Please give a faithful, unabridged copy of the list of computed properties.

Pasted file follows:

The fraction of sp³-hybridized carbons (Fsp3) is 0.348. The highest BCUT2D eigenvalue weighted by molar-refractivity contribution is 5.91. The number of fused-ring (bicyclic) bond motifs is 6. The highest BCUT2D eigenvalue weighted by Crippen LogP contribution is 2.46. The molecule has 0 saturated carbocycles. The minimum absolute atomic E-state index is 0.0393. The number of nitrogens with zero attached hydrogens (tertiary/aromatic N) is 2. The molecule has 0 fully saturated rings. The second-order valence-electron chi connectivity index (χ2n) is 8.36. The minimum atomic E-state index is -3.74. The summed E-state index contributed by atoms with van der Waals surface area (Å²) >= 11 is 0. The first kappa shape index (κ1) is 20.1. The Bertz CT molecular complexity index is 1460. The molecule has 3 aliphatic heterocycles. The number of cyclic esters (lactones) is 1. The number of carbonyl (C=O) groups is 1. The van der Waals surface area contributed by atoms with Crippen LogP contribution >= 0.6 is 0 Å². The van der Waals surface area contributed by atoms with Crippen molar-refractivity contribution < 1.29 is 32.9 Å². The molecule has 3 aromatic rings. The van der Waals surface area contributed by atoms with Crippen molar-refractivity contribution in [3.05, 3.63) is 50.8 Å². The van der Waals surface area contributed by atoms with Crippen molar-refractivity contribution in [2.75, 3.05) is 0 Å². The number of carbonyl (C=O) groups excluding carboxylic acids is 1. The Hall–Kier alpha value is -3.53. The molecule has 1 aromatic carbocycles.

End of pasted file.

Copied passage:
The fraction of sp³-hybridized carbons (Fsp3) is 0.348. The highest BCUT2D eigenvalue weighted by molar-refractivity contribution is 5.91. The number of fused-ring (bicyclic) bond motifs is 6. The highest BCUT2D eigenvalue weighted by Crippen LogP contribution is 2.46. The molecule has 0 saturated carbocycles. The minimum absolute atomic E-state index is 0.0393. The number of nitrogens with zero attached hydrogens (tertiary/aromatic N) is 2. The molecule has 0 fully saturated rings. The second-order valence-electron chi connectivity index (χ2n) is 8.36. The minimum atomic E-state index is -3.74. The summed E-state index contributed by atoms with van der Waals surface area (Å²) >= 11 is 0. The first kappa shape index (κ1) is 20.1. The Bertz CT molecular complexity index is 1460. The molecule has 3 aliphatic heterocycles. The number of cyclic esters (lactones) is 1. The number of carbonyl (C=O) groups is 1. The van der Waals surface area contributed by atoms with Crippen LogP contribution >= 0.6 is 0 Å². The van der Waals surface area contributed by atoms with Crippen molar-refractivity contribution < 1.29 is 32.9 Å². The molecule has 3 aromatic rings. The van der Waals surface area contributed by atoms with Crippen molar-refractivity contribution in [3.05, 3.63) is 50.8 Å². The van der Waals surface area contributed by atoms with Crippen molar-refractivity contribution in [2.75, 3.05) is 0 Å². The number of carbonyl (C=O) groups excluding carboxylic acids is 1. The Hall–Kier alpha value is -3.53. The molecule has 1 aromatic carbocycles.